Tasmania’s Stories

Tasmania’s story just keeps on unfolding. We try to keep pace by generating videos for the Brand Tasmania YouTube channel and written reports for our monthly electronic newsletter. We also receive a news feed on working days from Meltwater and make it available here to ensure you have every opportunity to stay informed about our extraordinary State.

Stories and videos can also be accessed through the various key economic sectors.

Tasmania's Stories Edition 183

Edition 183_Turnbull

Your May 2017 edition of Tasmania's Stories leads off with an historic opportunity for Tasmania to become an energy battery for the nation. 

Please enjoy your latest edition of Tasmania's Stories.

Robert Heazlewood
Executive Director, Brand Tasmania

23 May 2017, Edition 183

State poised to be ‘nation’s battery’

Edition 183_Turnbull and the Premier V2

Energy projects worth $3 billion will turn Tasmania into Australia’s battery in a vision unveiled by the Prime Minister, Malcolm Turnbull, in April.

1 May 2017, Edition 183

Grant builds hope at Mt Lyell

Edition 183_Mt_Lyell

Mt Lyell, the mine that once had a bigger budget than the State of Tasmania, could be producing copper again by late 2018.

1 May 2017, Edition 183

Can Urchinomics save our seabed?

Edition 183 Dr John Keane from IMAS measures long-spined urchins

Technology developed in Norway and Japan could help Tasmanians cope with – and profit from – the destructive invasion of long spined sea urchins (Centrostephanus).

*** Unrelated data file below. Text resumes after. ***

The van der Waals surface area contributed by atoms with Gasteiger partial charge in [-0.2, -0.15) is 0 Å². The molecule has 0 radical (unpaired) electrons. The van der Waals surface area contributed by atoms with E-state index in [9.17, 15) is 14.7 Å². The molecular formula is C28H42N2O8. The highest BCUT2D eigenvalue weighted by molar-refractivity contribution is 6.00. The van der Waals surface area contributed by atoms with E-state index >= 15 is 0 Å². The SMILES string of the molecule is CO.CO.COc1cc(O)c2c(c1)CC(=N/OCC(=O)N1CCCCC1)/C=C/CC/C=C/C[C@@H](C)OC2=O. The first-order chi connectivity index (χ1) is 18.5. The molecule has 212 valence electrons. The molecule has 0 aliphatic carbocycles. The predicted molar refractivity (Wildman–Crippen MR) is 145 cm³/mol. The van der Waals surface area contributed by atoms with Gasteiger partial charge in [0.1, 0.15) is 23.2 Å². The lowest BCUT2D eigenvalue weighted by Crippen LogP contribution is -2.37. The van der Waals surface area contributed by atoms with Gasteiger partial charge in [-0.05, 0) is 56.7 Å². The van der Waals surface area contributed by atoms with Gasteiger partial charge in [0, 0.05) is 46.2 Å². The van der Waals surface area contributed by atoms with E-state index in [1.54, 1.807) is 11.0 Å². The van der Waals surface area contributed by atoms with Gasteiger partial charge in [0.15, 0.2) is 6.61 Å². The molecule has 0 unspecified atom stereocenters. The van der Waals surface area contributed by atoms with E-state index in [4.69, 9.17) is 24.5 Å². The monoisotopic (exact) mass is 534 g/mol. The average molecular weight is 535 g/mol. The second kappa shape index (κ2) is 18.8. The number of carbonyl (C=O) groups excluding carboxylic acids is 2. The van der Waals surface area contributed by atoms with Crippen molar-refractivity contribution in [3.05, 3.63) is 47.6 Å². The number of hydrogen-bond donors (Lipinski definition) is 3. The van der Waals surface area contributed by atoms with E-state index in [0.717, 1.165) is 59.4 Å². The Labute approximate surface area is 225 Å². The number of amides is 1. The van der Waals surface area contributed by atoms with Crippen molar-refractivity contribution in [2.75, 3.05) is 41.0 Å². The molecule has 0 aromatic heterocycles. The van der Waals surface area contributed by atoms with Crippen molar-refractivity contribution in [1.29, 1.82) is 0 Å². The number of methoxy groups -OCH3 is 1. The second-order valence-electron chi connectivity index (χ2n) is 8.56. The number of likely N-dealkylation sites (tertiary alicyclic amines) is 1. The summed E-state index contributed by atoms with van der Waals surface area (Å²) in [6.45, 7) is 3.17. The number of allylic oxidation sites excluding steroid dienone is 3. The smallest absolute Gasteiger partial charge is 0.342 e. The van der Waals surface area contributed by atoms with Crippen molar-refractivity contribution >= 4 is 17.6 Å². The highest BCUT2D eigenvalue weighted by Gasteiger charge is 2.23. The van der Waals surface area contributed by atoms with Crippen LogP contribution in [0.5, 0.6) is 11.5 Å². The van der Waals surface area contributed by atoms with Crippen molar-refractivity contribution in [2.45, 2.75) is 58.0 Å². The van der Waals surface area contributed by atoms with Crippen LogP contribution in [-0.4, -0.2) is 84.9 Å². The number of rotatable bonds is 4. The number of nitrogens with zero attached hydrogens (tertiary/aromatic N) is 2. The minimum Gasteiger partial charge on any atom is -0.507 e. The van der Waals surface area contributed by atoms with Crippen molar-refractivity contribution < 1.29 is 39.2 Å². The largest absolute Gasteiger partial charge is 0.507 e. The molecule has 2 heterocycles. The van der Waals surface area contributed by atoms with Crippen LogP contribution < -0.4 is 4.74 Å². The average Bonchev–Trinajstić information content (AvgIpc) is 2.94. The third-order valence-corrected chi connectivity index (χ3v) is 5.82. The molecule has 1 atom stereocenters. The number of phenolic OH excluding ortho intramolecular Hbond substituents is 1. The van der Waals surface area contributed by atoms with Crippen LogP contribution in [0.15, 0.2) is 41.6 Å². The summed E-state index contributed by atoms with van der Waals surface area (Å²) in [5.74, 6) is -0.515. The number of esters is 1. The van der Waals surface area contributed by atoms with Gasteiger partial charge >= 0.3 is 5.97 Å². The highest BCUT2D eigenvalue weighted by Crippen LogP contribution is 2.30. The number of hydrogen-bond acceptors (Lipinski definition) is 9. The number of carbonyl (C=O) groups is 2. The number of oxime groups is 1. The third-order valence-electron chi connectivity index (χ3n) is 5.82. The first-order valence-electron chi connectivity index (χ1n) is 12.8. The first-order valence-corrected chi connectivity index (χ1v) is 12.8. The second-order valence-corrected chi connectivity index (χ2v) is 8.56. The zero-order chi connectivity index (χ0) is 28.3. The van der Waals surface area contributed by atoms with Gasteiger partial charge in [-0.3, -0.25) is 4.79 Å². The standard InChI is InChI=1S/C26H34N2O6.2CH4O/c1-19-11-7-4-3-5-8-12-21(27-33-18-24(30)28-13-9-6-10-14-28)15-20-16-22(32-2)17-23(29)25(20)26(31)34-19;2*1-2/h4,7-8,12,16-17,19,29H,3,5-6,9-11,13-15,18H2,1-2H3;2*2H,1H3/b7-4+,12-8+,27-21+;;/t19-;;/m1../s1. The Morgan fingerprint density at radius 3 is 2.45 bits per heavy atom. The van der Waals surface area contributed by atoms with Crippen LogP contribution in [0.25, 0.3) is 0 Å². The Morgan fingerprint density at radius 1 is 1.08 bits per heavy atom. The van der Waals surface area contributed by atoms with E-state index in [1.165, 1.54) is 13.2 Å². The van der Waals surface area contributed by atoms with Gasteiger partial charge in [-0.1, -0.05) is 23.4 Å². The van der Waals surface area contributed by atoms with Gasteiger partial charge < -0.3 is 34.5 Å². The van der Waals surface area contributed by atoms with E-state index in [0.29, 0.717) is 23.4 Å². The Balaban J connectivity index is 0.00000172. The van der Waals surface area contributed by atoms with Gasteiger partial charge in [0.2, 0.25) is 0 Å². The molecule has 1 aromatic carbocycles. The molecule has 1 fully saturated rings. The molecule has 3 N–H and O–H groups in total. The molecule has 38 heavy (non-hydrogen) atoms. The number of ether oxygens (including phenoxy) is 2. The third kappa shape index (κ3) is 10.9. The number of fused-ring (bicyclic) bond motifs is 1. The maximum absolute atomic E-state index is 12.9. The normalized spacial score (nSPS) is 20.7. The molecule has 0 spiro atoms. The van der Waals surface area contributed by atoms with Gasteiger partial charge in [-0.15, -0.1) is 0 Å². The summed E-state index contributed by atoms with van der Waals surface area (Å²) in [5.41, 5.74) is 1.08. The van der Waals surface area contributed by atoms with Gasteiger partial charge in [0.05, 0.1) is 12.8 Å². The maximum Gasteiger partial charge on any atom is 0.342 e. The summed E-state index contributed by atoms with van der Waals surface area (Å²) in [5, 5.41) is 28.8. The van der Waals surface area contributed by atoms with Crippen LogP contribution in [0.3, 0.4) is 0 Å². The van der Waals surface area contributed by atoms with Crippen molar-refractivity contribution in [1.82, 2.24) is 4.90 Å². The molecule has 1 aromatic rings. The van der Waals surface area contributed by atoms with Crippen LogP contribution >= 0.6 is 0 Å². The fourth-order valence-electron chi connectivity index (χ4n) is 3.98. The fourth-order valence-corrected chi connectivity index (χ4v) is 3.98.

1 May 2017, Edition 183

Weather shrinks 2017 vintage

Edition 183_Moores_Hill

Tasmania's 2017 vintage will take a significant hit following unkind weather in the lead-up to the picking season.

1 May 2017, Edition 183

High-end market loves Hydrowood

Edition 183_Hydrowood_Salvage

Innovative business Hydrowood — and the government decision-makers who backed it — have struck an unusual jackpot in Tasmania's manmade lakes.

1 May 2017, Edition 183

Fico serves Campania with Love

Edition 183_Rossi

Hobart culinary couple, Federica Andrisani and Oskar Rossi, have become the first Tasmanian chefs invited to participate in the Melbourne Food and Wine Festival.

1 May 2017, Edition 183

UTAS alumni show design ‘clout’

Edition 183_Designers

A leading house-design website has suggested the emergence of a Tasmanian craftsmanship brand value similar to that of Denmark.

1 May 2017, Edition 183

Tasmania’s Stories Edition 182

Edition 182 word cloud web

19 April 2017, Edition 182

Tasmania’s Stories Edition 181

Edition 181_Three Capes Walk_Courtesy Tasmanian Parks and Wildlife

Your March newsletter leads off with another strong national awards showing by our tourism operators. 

Please enjoy your March edition of Tasmania's Stories.

23 March 2017, Edition 181

Tasmanian news of the day from around the world

Global news monitoring business, Meltwater, trawls through the world’s online news sites every working day to deliver relevant reports to Brand Tasmania

The Kettering Incident's Vicki Madden talks season 2, the Logies and filming in Tasmania

The Kettering Incident's Vicki Madden talks season 2, the Logies and filming in Tasmania. Even before taking out...

Incident's Vicki Madden talks season 2, the Logies and filming in Tasmania. Even before taking out two categories at the Logie Awards last…

2 May 2017, The Examiner (Licensed by Copyright Agency)

Don’t look down! The heartstopping moment a daredevil highliner walks 400m above jagged rocks as he crosses between two cliffs in Tasmania

Dizzying photographs show daredevil Lukas Irmler scale a wire 400m above water in Cape Pillar, Tasmania The snapshots were taken by...